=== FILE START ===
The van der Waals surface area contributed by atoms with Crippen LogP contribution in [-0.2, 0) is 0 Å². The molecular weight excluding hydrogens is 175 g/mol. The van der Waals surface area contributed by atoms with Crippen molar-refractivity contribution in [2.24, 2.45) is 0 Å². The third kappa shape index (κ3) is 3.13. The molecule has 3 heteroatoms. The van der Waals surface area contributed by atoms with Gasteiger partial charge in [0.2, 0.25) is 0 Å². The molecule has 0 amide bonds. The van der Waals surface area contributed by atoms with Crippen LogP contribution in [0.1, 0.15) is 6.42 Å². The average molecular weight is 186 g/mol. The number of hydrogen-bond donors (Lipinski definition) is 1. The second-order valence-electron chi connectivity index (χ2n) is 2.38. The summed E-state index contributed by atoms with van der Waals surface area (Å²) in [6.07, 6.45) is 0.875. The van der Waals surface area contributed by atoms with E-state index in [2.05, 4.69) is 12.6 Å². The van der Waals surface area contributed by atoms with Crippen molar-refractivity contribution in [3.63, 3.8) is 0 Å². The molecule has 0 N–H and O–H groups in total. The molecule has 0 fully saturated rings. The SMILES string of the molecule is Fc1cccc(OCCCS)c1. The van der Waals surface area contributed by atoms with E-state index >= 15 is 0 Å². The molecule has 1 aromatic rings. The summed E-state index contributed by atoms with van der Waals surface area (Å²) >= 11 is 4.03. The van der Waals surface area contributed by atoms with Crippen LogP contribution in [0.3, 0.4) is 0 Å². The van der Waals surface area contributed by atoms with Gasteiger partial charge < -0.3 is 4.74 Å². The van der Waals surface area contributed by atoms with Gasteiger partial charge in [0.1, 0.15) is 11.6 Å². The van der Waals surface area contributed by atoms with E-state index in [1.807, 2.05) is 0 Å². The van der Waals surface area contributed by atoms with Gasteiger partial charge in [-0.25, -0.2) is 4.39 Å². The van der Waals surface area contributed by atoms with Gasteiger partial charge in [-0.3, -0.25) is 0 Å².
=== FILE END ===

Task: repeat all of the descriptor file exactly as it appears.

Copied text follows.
The van der Waals surface area contributed by atoms with Crippen LogP contribution in [-0.2, 0) is 0 Å². The molecular weight excluding hydrogens is 175 g/mol. The van der Waals surface area contributed by atoms with Crippen molar-refractivity contribution in [2.24, 2.45) is 0 Å². The third kappa shape index (κ3) is 3.13. The molecule has 3 heteroatoms. The van der Waals surface area contributed by atoms with Gasteiger partial charge in [0.2, 0.25) is 0 Å². The molecule has 0 amide bonds. The van der Waals surface area contributed by atoms with Crippen LogP contribution in [0.1, 0.15) is 6.42 Å². The average molecular weight is 186 g/mol. The number of hydrogen-bond donors (Lipinski definition) is 1. The second-order valence-electron chi connectivity index (χ2n) is 2.38. The summed E-state index contributed by atoms with van der Waals surface area (Å²) in [6.07, 6.45) is 0.875. The van der Waals surface area contributed by atoms with E-state index in [2.05, 4.69) is 12.6 Å². The van der Waals surface area contributed by atoms with Crippen molar-refractivity contribution in [3.63, 3.8) is 0 Å². The molecule has 0 N–H and O–H groups in total. The molecule has 0 fully saturated rings. The SMILES string of the molecule is Fc1cccc(OCCCS)c1. The van der Waals surface area contributed by atoms with E-state index >= 15 is 0 Å². The molecule has 1 aromatic rings. The summed E-state index contributed by atoms with van der Waals surface area (Å²) >= 11 is 4.03. The van der Waals surface area contributed by atoms with Crippen LogP contribution in [0.3, 0.4) is 0 Å². The van der Waals surface area contributed by atoms with Gasteiger partial charge < -0.3 is 4.74 Å². The van der Waals surface area contributed by atoms with Gasteiger partial charge in [0.1, 0.15) is 11.6 Å². The van der Waals surface area contributed by atoms with E-state index in [1.807, 2.05) is 0 Å². The van der Waals surface area contributed by atoms with Gasteiger partial charge in [-0.25, -0.2) is 4.39 Å². The van der Waals surface area contributed by atoms with Gasteiger partial charge in [-0.3, -0.25) is 0 Å².